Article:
Blacks are what give an image that pop to enrich it, but you still need a nice balance of contrast with whites. Just like the TV commercials sprouting TV sets about getting 'richer blacks' to get the desired end result.

    Trev.
  • TrevTrev Moderator
    Actually, there is a very good way of doing a Levels adjustment using Auto Levels, **but** you need to change the way it does this. [See image]

    Open Levels Dialogue Box
    Click on 'Options'
    In the new box, it's important to change from the default of 'Enhance Per Channel Contrast' to 'Enhance Monochromatic Contrast' you do not want to be changing colours. Since contrast is purely light & dark [Shadows/Highlights] to affect an image you don't need the colour channels themselves being affected.

    Now, the other thing you need to change is the default clipping of 0.10, way too much, to 0.01 for both, depends on images. I prefer to have them both 0.01, but in this instance I left the shadows at 0.00 since I did not want to bring any more blacks in.

    Now, the best part is you click 'Save as Defaults' and the next time you bring up levels, and click 'Auto' it will use those settings, no colour change, just a nice contrast.

    image

    Of course using Auto on all images is not the way to go, since a lot of them will already have Blacks/Whites at the endpoints and you will probably not notice a change at all, but in this instance, there is a change since the whites were way under from original image.

    Trev.
  • mvheystmvheyst Member
    edited September 2011
    Hi Trev.

    Thanks.

    I emailed the original file to you.
  • TrevTrev Moderator
    Hi mvheyst,

    Sent.

    I shall have a look mate, but more than likely it may still need a further tweak in PS, see what happens. I normally run my files from RAW correcting White Balance and Exposure only, leaving a flat file, but with all the important information in it, since I then run a batch action which does a hell of a lot of things, and simply clicking on different things can change them instantly.

    Once they are exported, I auto load each image which auto runs my action and I can then 'fix' it further, then using a simple 'hot key' it will flatten and save to my finished folder, bypassing all the effort of flatening, save as, navigating to the folder and OKing it. 40 seconds normally finished, then it autoloads the next image, brilliant.

    Of course, once opened, if the image is fine and 50% of time is, simply hitting 'delete', deletes that action just run, then hitting the hot key, image is saved in the finished folder, less than 5 seconds.

    Autoloader [thanks to Lou, 'Matrixphoto' for telling me about this, coolest thing since sliced bread]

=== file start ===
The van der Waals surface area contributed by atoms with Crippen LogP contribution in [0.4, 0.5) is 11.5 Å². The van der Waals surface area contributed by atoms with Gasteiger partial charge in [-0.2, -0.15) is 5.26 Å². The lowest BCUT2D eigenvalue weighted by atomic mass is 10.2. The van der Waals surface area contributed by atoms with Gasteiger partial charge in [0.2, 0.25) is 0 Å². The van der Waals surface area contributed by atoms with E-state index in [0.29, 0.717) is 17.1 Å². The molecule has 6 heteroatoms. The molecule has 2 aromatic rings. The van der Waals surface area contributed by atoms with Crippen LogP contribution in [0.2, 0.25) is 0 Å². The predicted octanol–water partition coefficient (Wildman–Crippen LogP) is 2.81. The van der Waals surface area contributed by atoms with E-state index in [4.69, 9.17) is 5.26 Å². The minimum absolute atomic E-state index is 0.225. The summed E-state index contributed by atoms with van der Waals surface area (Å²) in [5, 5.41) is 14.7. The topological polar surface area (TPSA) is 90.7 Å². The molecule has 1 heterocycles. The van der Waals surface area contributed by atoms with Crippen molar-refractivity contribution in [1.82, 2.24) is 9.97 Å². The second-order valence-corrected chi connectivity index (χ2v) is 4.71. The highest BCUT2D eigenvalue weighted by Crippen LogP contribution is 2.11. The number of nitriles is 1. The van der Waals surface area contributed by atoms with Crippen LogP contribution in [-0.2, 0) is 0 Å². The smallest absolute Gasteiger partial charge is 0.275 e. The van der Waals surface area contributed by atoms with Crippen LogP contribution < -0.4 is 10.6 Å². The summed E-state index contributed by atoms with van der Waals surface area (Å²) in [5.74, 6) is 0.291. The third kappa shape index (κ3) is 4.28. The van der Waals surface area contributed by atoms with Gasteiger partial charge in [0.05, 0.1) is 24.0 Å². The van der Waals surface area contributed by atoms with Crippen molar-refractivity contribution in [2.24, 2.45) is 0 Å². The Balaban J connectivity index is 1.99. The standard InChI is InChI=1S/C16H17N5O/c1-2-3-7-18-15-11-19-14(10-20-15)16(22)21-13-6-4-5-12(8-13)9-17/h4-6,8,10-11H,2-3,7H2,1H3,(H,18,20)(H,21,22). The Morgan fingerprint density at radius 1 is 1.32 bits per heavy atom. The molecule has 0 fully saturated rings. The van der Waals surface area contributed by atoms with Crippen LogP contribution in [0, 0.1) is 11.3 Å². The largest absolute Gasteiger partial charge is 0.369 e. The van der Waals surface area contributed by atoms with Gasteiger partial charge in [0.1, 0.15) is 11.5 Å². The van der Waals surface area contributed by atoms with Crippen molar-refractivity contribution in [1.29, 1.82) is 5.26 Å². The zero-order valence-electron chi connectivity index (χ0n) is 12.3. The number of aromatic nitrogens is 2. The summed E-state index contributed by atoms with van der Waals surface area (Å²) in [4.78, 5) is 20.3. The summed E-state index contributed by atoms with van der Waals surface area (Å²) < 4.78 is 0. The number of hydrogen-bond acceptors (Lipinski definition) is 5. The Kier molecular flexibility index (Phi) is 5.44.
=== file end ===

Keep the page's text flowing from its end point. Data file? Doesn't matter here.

http://www.photoshoptools.ca/autoloader/

    Trev
  • TrevTrev Moderator
    edited September 2011
    Got it thanks,

    Done. All in ACR.

    I did not change it in PS. Shall send back.

    WB: 4750 / +7
    Exposure: 0.0
    Recovery: 0
    Fill Light: 0
    Blacks: 30
    Brightness: +70
    Contrast: +40
    Clarity: +20

    Parametric Tone Curve: Medium Contrast

    Detail-sharpening
    Sharpen 100
    Radius 1.5
    Detail 0
    Mask 0

    Lens Correction
    I checked that, it says you used a Sigma 17-50mm f2.8 EX. [by clicking Lens Correction that make any curvature straighten].

    Camera Calibration
    Process: 2010(Current)
    Camera Profile:
    Now this by default goes to Adobe Standard, I find you get a better result choosing 'Camera Standard'

    These figures are purely to obtain a clear image, with no colour enhancing.

    Trev.

    EDIT: I have also sent 2nd one back with just one change. Camera Profile now set to Camera Vivid, that make colours pop.

  • TrevTrev Moderator
    edited September 2011
    Open the RAWs, now export them to jpeg, open up levels and you will see a nice range, I think it now is a good result, not so flat.

    But if the normal ADJ one was mine I would still run an auto levels on that one.

    The one with ADJ copy file name which was the Camera Vivid profile, is pretty good as is.

    Trev.
  • mvheystmvheyst Member
    edited September 2011
    Hi Trev

    Will you please post the picture (with the settings you described) below the text relevant to it ?

    You need to press on the "insert picture" button. It shows the picture in the text. It make direct comparison easy.
  • mvheystmvheyst Member
    edited September 2011
    Original RAW file:

    Exposure 0
    Recovery 0
    Fill Light 0
    Blacks 0
    Brightness 0
    Contrast 0
    Clarity 0
    Vibrance 0
    Saturation 0

    image can be downloaded from here

    It appears to me if changing the blacks get rid of the Haziness / Low contrast / flat image which bothered me, but the picture was dark.


    Exposure 0
    Recovery 0
    Fill Light 0
    Blacks +30
    Brightness 0
    Contrast 0
    Clarity 0
    Vibrance 0
    Saturation 0

    image can be downloaded from here


    Adding contrast, clarity & vibrance:

    EXPOSURE 0
    Recovery 0
    Fill Light 0
    Blacks 30
    Brightness 0
    Contrast +30
    Clarity +10
    Vibrance +10
    Saturation 0


    image can be downloaded from here